Colo-rectal Cancer - Management

Colo-rectal Cancer Management - Glossary

Anus- The opening of the rectum to the outside of the body.

Biopsy- The removal of a sample of tissue for the purpose of diagnosis.

Cancer- A disease in which cells grow out of control. Cancer cells can invade nearby tissue and spread to other parts of the body.

Colon- The part of the large intestine that runs from the cecum to the rectum as a long hollow tube that serves to remove water from digested food and let the remaining material, solid waste called stool , move through it to the rectum and leave the body through the anus.

Colonoscope- A flexible, lighted instrument with a built-in tiny camera used to view the inside of the entire colon and rectum.

Colorectal- Related to the colon and/or rectum.

Constipation- Infrequent bowel ovements.

Diarrhea- A term used to describe unusually frequent or unusually liquid bowel movements.

Fecal occult blood test- A test to check for hidden blood in stool. Fecal refers to “stool “and Occult means “hidden”. Sometimes called "F.O.B.T."

Genetic counseling- An educational counseling process for individuals and families who have a genetic disease or who are at risk for such a disease. Genetic counseling is designed to provide patients and their families with information about their condition and help them make informed decisions.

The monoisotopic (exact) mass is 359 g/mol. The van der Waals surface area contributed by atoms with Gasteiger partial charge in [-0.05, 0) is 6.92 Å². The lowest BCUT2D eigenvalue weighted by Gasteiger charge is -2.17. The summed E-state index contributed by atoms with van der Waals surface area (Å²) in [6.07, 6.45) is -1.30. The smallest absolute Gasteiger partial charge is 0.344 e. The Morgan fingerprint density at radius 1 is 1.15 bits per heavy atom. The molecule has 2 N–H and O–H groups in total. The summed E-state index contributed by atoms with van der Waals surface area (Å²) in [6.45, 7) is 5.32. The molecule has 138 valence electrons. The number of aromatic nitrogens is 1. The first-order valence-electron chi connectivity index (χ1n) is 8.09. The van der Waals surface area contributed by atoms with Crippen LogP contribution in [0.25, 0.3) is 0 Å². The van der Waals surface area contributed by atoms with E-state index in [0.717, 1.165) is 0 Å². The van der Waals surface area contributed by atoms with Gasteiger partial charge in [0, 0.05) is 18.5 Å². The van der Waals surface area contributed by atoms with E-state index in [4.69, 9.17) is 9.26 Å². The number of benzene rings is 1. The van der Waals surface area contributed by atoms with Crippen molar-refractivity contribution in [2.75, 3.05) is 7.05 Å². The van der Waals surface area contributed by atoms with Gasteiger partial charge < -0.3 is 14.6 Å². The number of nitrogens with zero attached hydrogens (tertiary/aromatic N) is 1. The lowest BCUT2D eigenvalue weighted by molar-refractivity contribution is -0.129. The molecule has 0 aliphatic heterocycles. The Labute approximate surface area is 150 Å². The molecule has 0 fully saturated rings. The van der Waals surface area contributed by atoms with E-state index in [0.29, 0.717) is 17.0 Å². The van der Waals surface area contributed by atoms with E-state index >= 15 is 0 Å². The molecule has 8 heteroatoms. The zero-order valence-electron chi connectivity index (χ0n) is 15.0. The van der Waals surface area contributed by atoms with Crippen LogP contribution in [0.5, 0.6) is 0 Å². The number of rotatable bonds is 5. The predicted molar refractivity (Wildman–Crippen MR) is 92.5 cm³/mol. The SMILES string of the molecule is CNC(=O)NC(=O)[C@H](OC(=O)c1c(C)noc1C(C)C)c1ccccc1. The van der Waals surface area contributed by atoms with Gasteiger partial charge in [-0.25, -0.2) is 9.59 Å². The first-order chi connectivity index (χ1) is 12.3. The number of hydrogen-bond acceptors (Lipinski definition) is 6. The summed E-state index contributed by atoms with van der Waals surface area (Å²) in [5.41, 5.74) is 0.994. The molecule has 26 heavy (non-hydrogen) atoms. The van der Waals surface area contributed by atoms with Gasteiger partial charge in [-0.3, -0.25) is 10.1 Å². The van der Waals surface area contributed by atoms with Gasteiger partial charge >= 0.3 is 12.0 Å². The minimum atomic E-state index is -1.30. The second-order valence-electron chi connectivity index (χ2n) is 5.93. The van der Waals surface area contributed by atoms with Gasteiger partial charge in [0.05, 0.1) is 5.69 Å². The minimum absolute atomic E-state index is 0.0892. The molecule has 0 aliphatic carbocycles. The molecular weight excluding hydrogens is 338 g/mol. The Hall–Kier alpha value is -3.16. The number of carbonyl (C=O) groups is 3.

Genetic testing- Tests done for clinical genetic purposes. Genetic tests may be done for diverse purposes pertaining to clinical genetics, including the diagnosis of genetic disease in children and adults; the identification of future disease risks; the prediction of drug responses; and the detection of risks of disease to future children.

Gastroenterologist- A doctor who specializes in diagnosing and treating disorders of the digestive system (which includes the esophagus, stomach, pancreas, intestines, and liver).

Screening test- Tests used to check, or screen, for disease when there are no symptoms. Screening tests for colorectal cancer include: fecal occult blood test, flexible sigmoidoscopy, colonoscopy, and double contrast barium enema. (When a test is performed to find out why symptoms exist, it is called a "diagnostic" test.)